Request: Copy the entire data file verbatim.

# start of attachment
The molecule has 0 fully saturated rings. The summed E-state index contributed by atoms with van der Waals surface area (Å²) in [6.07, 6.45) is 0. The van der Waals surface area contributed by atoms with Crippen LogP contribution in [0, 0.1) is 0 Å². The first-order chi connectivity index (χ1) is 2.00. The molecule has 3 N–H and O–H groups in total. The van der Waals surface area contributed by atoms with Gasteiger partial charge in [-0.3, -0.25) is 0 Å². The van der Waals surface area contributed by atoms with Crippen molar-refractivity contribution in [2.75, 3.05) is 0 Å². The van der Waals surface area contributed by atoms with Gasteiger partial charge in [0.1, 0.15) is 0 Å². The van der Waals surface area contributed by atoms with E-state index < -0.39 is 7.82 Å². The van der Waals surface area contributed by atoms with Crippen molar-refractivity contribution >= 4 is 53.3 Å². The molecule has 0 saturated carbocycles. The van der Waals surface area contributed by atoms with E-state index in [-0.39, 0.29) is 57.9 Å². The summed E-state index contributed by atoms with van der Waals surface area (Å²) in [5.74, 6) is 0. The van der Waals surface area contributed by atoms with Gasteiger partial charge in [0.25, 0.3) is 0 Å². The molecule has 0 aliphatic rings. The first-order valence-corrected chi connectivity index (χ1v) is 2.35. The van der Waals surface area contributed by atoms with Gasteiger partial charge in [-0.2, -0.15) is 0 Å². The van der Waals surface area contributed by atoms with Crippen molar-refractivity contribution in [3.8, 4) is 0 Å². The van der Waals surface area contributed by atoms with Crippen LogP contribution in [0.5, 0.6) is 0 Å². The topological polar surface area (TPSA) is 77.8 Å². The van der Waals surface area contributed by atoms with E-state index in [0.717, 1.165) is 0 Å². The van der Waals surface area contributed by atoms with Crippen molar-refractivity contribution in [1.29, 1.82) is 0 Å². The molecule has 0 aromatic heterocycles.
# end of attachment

The molecule has 0 fully saturated rings. The summed E-state index contributed by atoms with van der Waals surface area (Å²) in [6.07, 6.45) is 0. The van der Waals surface area contributed by atoms with Crippen LogP contribution in [0, 0.1) is 0 Å². The first-order chi connectivity index (χ1) is 2.00. The molecule has 3 N–H and O–H groups in total. The van der Waals surface area contributed by atoms with Gasteiger partial charge in [-0.3, -0.25) is 0 Å². The van der Waals surface area contributed by atoms with Crippen molar-refractivity contribution in [2.75, 3.05) is 0 Å². The van der Waals surface area contributed by atoms with Gasteiger partial charge in [0.1, 0.15) is 0 Å². The van der Waals surface area contributed by atoms with E-state index < -0.39 is 7.82 Å². The van der Waals surface area contributed by atoms with Crippen molar-refractivity contribution >= 4 is 53.3 Å². The molecule has 0 saturated carbocycles. The van der Waals surface area contributed by atoms with E-state index in [-0.39, 0.29) is 57.9 Å². The summed E-state index contributed by atoms with van der Waals surface area (Å²) in [5.74, 6) is 0. The van der Waals surface area contributed by atoms with Gasteiger partial charge in [0.25, 0.3) is 0 Å². The molecule has 0 aliphatic rings. The first-order valence-corrected chi connectivity index (χ1v) is 2.35. The van der Waals surface area contributed by atoms with Gasteiger partial charge in [-0.2, -0.15) is 0 Å². The van der Waals surface area contributed by atoms with Crippen molar-refractivity contribution in [3.8, 4) is 0 Å². The van der Waals surface area contributed by atoms with Crippen LogP contribution in [0.5, 0.6) is 0 Å². The topological polar surface area (TPSA) is 77.8 Å². The van der Waals surface area contributed by atoms with E-state index in [0.717, 1.165) is 0 Å². The van der Waals surface area contributed by atoms with Crippen molar-refractivity contribution in [1.29, 1.82) is 0 Å². The molecule has 0 aromatic heterocycles.